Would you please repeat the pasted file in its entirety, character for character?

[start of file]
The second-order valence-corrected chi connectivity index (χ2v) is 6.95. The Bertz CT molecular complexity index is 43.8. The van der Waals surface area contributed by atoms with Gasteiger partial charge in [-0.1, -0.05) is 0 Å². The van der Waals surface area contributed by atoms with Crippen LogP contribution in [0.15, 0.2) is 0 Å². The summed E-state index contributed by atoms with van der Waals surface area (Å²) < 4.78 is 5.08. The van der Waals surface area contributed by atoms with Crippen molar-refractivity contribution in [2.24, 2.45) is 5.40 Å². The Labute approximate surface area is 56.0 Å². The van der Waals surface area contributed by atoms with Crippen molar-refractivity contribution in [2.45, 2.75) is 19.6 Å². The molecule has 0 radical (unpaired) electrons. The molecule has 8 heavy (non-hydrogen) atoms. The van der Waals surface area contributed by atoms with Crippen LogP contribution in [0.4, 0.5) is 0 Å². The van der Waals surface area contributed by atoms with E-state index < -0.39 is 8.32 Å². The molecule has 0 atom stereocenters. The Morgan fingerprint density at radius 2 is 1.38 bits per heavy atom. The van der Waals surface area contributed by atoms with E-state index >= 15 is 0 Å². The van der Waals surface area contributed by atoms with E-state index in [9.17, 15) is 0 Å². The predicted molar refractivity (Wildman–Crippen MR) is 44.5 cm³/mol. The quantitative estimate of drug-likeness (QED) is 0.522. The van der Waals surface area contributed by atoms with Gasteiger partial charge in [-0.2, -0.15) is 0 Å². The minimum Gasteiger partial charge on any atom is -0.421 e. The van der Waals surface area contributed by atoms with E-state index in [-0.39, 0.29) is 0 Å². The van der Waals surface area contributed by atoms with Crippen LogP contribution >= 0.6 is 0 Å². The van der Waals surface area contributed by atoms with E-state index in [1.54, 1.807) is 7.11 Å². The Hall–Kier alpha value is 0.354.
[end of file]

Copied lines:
The second-order valence-corrected chi connectivity index (χ2v) is 6.95. The Bertz CT molecular complexity index is 43.8. The van der Waals surface area contributed by atoms with Gasteiger partial charge in [-0.1, -0.05) is 0 Å². The van der Waals surface area contributed by atoms with Crippen LogP contribution in [0.15, 0.2) is 0 Å². The summed E-state index contributed by atoms with van der Waals surface area (Å²) < 4.78 is 5.08. The van der Waals surface area contributed by atoms with Crippen molar-refractivity contribution in [2.24, 2.45) is 5.40 Å². The Labute approximate surface area is 56.0 Å². The van der Waals surface area contributed by atoms with Crippen molar-refractivity contribution in [2.45, 2.75) is 19.6 Å². The molecule has 0 radical (unpaired) electrons. The molecule has 8 heavy (non-hydrogen) atoms. The van der Waals surface area contributed by atoms with Crippen LogP contribution in [0.4, 0.5) is 0 Å². The van der Waals surface area contributed by atoms with E-state index < -0.39 is 8.32 Å². The molecule has 0 atom stereocenters. The Morgan fingerprint density at radius 2 is 1.38 bits per heavy atom. The van der Waals surface area contributed by atoms with E-state index >= 15 is 0 Å². The van der Waals surface area contributed by atoms with E-state index in [9.17, 15) is 0 Å². The predicted molar refractivity (Wildman–Crippen MR) is 44.5 cm³/mol. The quantitative estimate of drug-likeness (QED) is 0.522. The van der Waals surface area contributed by atoms with Gasteiger partial charge in [-0.2, -0.15) is 0 Å². The minimum Gasteiger partial charge on any atom is -0.421 e. The van der Waals surface area contributed by atoms with E-state index in [-0.39, 0.29) is 0 Å². The van der Waals surface area contributed by atoms with Crippen LogP contribution >= 0.6 is 0 Å². The van der Waals surface area contributed by atoms with E-state index in [1.54, 1.807) is 7.11 Å². The Hall–Kier alpha value is 0.354.